Film adaptation of street tough Jim Carroll's epistle about his kaleidoscopic free fall into the harrowing world of drug addiction. As a member of a seemingly unbeatable high school ... See full summary »
In 1959, Truman Capote learns of the murder of a Kansas family and decides to write a book about the case. While researching for his novel In Cold Blood, Capote forms a relationship with one of the killers, Perry Smith, who is on death row.
Philip Seymour Hoffman,
Clifton Collins Jr.,
Chopper tells the intense story of Mark "Chopper" Read, a legendary criminal who wrote his autobiography while serving a jail sentence in prison. His book, "From the Inside", upon which the film is based, was a best-seller.
An FBI agent hunts down a young con artist who successfully impersonated an airline pilot, doctor, and assistant attorney general, cashing more than $2.5 million in fraudulent checks in 26 countries. Written by
The slide projector used by Hanratty in his briefing on Frank Abagnale Jr. has a carousel, which was not released until Christmas of 1968. See more »
[Frank is making one last attempt to run by impersonating a pilot once again. Carl catches up with him at Dulles Airport]
How'd you do it, Frank? How'd you pass the bar in Louisiana?
Frank Abagnale, Jr.:
[Frank continues to walk. Carl walks several paces behind]
What are you doing here?
Frank Abagnale, Jr.:
I'm sorry I put you through all this.
You go back to Europe, you're gonna die in Perpignan Prison. You try to run here in the States, we'll send you back to Atlanta for 50 years.
Frank Abagnale, Jr.:
I know that.
I spent four years trying to ...
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During the first thirty seconds of the credits we hear the FBI typewriters. See more »
I haven't read the book just yet - I definitely will now!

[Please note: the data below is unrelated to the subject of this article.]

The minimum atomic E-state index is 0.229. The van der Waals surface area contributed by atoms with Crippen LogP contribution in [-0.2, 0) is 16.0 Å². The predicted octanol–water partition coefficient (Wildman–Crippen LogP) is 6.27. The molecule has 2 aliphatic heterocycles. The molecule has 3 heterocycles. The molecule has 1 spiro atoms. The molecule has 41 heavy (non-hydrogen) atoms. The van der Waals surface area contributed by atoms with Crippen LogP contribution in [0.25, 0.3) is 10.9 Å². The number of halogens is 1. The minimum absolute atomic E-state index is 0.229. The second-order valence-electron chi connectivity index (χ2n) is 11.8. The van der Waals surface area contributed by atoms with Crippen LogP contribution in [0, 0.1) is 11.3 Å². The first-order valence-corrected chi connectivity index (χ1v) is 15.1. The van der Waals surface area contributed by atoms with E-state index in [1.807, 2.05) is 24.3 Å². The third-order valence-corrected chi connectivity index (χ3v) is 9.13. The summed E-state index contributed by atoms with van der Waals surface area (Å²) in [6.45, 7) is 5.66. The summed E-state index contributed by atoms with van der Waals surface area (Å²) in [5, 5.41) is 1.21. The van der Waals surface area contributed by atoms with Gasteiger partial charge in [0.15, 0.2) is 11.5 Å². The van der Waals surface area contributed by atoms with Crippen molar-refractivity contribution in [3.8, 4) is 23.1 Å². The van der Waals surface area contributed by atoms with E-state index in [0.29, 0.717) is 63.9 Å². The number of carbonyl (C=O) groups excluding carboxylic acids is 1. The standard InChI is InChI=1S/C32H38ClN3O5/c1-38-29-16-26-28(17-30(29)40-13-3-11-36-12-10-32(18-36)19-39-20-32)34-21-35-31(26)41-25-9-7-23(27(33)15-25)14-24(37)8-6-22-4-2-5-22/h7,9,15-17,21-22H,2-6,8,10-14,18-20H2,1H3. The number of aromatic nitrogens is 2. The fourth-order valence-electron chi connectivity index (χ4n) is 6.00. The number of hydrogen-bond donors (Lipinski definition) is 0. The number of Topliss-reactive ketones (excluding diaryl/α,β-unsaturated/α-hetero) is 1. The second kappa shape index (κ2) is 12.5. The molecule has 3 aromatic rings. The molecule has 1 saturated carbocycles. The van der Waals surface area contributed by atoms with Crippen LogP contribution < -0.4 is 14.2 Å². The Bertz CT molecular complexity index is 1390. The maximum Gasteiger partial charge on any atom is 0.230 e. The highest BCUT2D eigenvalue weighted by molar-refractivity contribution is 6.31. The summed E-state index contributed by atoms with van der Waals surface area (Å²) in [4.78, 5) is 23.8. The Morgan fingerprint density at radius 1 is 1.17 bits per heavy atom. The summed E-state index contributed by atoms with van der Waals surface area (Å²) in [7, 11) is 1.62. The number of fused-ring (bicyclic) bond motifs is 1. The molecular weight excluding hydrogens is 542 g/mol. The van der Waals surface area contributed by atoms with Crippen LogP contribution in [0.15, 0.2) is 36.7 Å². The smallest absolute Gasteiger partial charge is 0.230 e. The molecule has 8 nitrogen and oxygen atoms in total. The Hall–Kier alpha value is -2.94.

This was an entertaining and fun piece of film making from the ever-reliable Steven Spielberg. It is a bit of a depart from his usual full-blown and hugely epic pictures, yet this does not detract at all from the fascinating story of Frank Abagnale Jr. I was interested in this man before I'd seen the movie, and it only served to increase my interest. Although it is important to remember (as with any such film) that this is only 'inspired' by a true story and not told word for word from one, the plot is fascinating and keeps you laughing, crying and wondering until the end.
Frank Abagnale Jr. is an astounding and interesting character. The real life Abagnale originally said that he did not believe Dicaprio to be 'suave' enough to play the role, but he certainly does pull it off. Dicaprio's acting is superb, and totally believable as a man who could lie to, deceive, and con everyone he met without once losing any of his charisma or charm. Hanks is also excellent, he plays the role of the obsessed FBI agent well, and also with a likable quality. The interaction between these two characters was great, it was interesting to see a budding relationship slowly build between two characters who were actually positioned against one another.
I loved the look of the film. It was a refreshing blast to see the 60s portrayed in such a vivid and colorful way. The whole setting and atmosphere of the film gave it a wonderful and almost (I hesitate to use the word) 'magical' sense. This tone appealed to me much more than a darker tone might have.
However, the film is rife with moral ambiguity. As much fun as it is to watch Dicaprio jumping from one place (and identity) to the next, forging checks and spending inordinate amounts of money at a whim, the film never really focuses on the morally bankrupt side of the story. The portion of the film devoted to this at the end still seems to skim over the fact that this man has stolen millions of dollars. It ends on a high note for Frank Abagnale Jr., never fully spelling out the wrongs he committed. Still, this would probably bring the whole film down, and sometimes it's fun just to enjoy a bit of escapism without being told off for desiring such things. I mean, it's hard to be totally strict and upright - you have to love it when Dicaprio's character swindles Jennifer Garner's prostitute for $400!
Overall, this is a fun film and really enjoyable. Not as much of an epic masterpiece as some of Spielberg's other movies, but still a great film!
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